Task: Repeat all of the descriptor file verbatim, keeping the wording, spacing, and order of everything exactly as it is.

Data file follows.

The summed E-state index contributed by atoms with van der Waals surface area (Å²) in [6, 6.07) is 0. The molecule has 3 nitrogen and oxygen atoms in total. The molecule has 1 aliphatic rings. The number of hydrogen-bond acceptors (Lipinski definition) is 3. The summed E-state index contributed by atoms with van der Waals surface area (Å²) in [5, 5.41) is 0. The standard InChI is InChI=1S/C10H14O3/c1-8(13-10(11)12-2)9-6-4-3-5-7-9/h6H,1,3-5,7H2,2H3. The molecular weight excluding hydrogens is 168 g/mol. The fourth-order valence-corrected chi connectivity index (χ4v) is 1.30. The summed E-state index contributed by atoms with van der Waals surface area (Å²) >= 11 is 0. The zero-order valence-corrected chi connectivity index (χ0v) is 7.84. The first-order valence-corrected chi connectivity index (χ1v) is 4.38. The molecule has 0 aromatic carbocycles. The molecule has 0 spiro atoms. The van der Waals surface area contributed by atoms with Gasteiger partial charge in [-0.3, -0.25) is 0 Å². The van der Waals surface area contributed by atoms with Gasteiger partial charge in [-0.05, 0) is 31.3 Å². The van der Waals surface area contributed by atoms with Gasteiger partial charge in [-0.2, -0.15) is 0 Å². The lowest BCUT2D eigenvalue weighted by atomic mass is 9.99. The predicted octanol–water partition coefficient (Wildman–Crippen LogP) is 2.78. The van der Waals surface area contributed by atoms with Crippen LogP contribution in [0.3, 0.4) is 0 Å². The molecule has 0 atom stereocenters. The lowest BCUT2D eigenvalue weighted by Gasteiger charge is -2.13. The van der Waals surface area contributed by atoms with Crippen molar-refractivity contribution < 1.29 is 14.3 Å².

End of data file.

The summed E-state index contributed by atoms with van der Waals surface area (Å²) in [6, 6.07) is 0. The molecule has 3 nitrogen and oxygen atoms in total. The molecule has 1 aliphatic rings. The number of hydrogen-bond acceptors (Lipinski definition) is 3. The summed E-state index contributed by atoms with van der Waals surface area (Å²) in [5, 5.41) is 0. The standard InChI is InChI=1S/C10H14O3/c1-8(13-10(11)12-2)9-6-4-3-5-7-9/h6H,1,3-5,7H2,2H3. The molecular weight excluding hydrogens is 168 g/mol. The fourth-order valence-corrected chi connectivity index (χ4v) is 1.30. The summed E-state index contributed by atoms with van der Waals surface area (Å²) >= 11 is 0. The zero-order valence-corrected chi connectivity index (χ0v) is 7.84. The first-order valence-corrected chi connectivity index (χ1v) is 4.38. The molecule has 0 aromatic carbocycles. The molecule has 0 spiro atoms. The van der Waals surface area contributed by atoms with Gasteiger partial charge in [-0.3, -0.25) is 0 Å². The van der Waals surface area contributed by atoms with Gasteiger partial charge in [-0.05, 0) is 31.3 Å². The van der Waals surface area contributed by atoms with Gasteiger partial charge in [-0.2, -0.15) is 0 Å². The lowest BCUT2D eigenvalue weighted by atomic mass is 9.99. The predicted octanol–water partition coefficient (Wildman–Crippen LogP) is 2.78. The van der Waals surface area contributed by atoms with Crippen LogP contribution in [0.3, 0.4) is 0 Å². The molecule has 0 atom stereocenters. The lowest BCUT2D eigenvalue weighted by Gasteiger charge is -2.13. The van der Waals surface area contributed by atoms with Crippen molar-refractivity contribution < 1.29 is 14.3 Å².